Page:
String Theory:
Kyle Hollingsworth

Kyle Hollingsworth is the pianist//vocalist/accordion player for jam band The String Cheese Incident. Formed in 1993, in Boulder, Colorado, the String Cheese Incident has a massive group following and plays over 150 shows a year. They have even started their own travel agency to book trips for their fans. Their latest album is “Untying the Knot,” out now on Sci Fidelity Records. In the following interview, Kyle discusses improvisation, playing on a mountain and leaving their guitarist at a truck stop.

Do you have any questions you’re sick of being asked by the press?
Only ‘Where does the name come from?’

Do you get that a lot?
We get that all the time, you’re not allowed to ask that.

Do you have any good responses to people who ask that?
No, I try not to respond to it at all.

Which do you enjoy playing more: Piano or accordion?
The piano was my first love. I love the B3 as well, the Hammond. Accordion is close to my heart, somewhere at the end of the line; but piano is my favorite.

Do you remember your first performance with the String Cheese Incident?
My band in Boulder was opening for the String Cheese Incident at the Boulder Theater. I had known Michael Kang for awhile, and he asked me to sit in on a few songs. After that, I went on tour with them and I guess my real first gig was at the Telluride Bluegrass festival. That was kind of the big first gig, in front of 10,000 people.

 You used to play for lift tickets at ski resorts. When did you first realize things were starting to change?
The band used to play for lift tickets prior to my existence [in the String Cheese Incident]. When I joined the band, they had expanded themselves a little bit beyond that stage. I knew, personally, when we first started going to the East Coast. The first time we went there, people knew our name enough that we would have eighty people show up. We did gigs in Burlington, Vermont, or somewhere in Massachusetts. People through the taping community helped to spread the word.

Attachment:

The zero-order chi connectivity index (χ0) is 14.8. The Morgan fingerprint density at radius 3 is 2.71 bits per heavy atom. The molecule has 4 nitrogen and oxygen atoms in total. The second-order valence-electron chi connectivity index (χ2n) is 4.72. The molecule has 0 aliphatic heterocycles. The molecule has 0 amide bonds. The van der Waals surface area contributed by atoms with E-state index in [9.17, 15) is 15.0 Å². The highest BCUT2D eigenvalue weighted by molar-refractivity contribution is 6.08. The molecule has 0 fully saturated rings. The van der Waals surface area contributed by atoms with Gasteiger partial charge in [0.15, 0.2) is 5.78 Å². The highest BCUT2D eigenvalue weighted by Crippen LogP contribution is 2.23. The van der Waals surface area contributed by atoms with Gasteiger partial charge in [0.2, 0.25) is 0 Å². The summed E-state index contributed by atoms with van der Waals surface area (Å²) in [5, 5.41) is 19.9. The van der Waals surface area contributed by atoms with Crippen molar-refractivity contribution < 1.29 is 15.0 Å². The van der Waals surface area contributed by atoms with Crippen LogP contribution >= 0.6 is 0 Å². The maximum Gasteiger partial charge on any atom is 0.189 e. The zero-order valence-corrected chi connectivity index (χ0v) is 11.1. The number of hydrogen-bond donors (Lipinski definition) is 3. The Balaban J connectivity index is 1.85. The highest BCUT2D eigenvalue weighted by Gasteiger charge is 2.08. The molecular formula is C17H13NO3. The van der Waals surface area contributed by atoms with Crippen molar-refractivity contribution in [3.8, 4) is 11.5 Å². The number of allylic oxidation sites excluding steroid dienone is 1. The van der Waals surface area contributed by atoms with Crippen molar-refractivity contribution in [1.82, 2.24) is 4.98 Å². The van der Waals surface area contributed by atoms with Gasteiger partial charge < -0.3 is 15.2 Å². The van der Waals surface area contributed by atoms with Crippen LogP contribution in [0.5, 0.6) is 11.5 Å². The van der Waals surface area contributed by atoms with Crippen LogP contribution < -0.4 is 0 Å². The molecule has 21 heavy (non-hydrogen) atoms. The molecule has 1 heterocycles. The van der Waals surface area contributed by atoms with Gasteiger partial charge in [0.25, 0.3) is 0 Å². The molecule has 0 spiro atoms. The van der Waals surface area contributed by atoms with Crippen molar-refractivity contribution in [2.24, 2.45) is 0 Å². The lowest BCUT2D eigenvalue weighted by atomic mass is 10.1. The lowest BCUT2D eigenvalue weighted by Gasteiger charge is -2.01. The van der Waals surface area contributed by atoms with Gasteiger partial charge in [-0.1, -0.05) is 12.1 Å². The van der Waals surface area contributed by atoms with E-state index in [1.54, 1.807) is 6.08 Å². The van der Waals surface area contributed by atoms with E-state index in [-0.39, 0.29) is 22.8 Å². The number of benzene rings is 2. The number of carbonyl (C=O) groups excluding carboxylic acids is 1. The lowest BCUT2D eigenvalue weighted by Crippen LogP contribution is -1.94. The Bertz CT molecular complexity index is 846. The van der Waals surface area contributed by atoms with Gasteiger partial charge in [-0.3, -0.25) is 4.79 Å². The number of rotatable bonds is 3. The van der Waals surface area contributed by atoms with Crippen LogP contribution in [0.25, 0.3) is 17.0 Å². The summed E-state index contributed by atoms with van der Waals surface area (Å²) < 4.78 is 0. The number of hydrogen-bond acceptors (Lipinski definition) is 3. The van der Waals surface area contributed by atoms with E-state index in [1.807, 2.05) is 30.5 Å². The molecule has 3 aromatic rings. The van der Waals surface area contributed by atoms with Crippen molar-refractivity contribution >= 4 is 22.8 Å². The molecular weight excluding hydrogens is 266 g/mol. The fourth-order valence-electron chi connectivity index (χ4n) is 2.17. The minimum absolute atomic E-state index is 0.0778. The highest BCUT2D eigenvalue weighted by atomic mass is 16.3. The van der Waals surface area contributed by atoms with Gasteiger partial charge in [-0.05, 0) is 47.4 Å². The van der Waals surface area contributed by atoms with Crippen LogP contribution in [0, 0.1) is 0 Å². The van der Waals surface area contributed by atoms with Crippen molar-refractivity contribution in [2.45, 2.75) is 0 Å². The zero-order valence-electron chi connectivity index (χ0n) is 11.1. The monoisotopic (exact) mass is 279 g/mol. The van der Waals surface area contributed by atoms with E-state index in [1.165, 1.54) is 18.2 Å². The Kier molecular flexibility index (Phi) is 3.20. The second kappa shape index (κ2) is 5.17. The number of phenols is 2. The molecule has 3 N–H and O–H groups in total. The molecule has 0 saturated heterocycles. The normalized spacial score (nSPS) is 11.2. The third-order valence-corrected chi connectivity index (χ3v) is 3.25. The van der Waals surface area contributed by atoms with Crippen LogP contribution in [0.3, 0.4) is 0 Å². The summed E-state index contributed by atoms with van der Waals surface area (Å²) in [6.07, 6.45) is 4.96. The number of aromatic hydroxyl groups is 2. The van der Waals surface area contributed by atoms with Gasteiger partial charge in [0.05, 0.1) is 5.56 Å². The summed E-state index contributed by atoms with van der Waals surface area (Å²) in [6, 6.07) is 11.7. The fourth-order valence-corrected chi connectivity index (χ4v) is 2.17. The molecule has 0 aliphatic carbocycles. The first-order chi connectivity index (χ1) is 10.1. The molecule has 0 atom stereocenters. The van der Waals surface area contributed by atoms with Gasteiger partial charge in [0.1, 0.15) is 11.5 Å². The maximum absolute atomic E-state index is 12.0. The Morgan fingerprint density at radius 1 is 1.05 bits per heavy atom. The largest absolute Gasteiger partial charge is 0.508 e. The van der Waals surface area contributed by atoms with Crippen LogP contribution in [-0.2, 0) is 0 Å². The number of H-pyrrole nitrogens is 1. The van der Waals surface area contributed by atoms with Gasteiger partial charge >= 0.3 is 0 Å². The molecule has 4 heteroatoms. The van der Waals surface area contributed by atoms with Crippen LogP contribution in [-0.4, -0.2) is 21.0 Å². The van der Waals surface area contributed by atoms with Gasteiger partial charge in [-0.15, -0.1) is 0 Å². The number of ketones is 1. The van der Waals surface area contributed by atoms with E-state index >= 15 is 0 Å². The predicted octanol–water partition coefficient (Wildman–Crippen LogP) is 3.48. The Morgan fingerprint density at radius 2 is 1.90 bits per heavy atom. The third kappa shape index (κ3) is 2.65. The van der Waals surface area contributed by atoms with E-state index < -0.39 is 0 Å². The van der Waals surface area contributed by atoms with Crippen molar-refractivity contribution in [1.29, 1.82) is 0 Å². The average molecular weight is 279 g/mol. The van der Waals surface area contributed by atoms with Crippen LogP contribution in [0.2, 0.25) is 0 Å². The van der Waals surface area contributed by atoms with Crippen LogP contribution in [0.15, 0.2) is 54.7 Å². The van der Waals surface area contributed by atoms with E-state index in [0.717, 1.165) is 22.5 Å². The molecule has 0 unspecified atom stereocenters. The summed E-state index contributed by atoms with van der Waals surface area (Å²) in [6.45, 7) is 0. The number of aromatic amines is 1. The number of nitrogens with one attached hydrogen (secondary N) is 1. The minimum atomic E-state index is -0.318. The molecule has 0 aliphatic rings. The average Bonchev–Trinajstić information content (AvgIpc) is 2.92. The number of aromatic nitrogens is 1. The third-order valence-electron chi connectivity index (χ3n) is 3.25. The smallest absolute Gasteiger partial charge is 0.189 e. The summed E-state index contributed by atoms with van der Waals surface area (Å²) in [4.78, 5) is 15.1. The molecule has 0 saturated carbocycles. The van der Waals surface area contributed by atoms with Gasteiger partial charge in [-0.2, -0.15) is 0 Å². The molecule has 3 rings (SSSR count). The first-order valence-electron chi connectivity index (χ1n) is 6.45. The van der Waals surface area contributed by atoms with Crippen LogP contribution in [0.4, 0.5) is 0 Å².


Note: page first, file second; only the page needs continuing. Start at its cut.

Do you feel that there is a big difference between playing live and being in the studio?
Yes, live is where the band plays at it’s best right now. I think we’re trying to get better at playing in the studio. [During] a live performance, it’s easier for the band to connect and in some ways it’s more organic. It’s great to feel the energy of a live crowd that you don’t get from a studio.

Did you find it hard to make the transition from live to studio?
At first, yes. It really depends on the producer as well. The producer can really make you feel more comfortable in a studio setting. Steve Bennett from Los Lobos did our “Outside Inside” album. He tried to make the band play live in the studio. He kind of led the way into a studio experience.

You wrote a few songs on “Untying the Knot,” do you have a favorite piece?
Probably “Who Am I?” My favorite tune off of the album that isn’t mine: “Looking Glass.” It’s one of those songs that you get the feeling that it’s the String Cheese Incident. Some of the songs on the rest of the album, you can’t quite tell that it’s our band. On songs like “Looking Glass” you’re like, ‘That’s the Cheese, good.’

Do you feel that your band has a certain sound?
I think there’s a certain sound and a certain way of songwriting.

For people who haven’t heard your music, how would you describe it?
It is a mix of rock, and Latin, and funk and bluegrass.

Who are some of your influences?
For years, I’ve studied jazz piano; from Steve Jarrett, to Herbie [Hancock] and Chick Corea. I’ve always been a big fan of The Beatles and pop bands of the eighties, I’m afraid to mention.

How long have you been with the String Cheese Incident?
I think around eight years now, and the band’s been together about ten.

Do you have a favorite memory from your eight years with the band?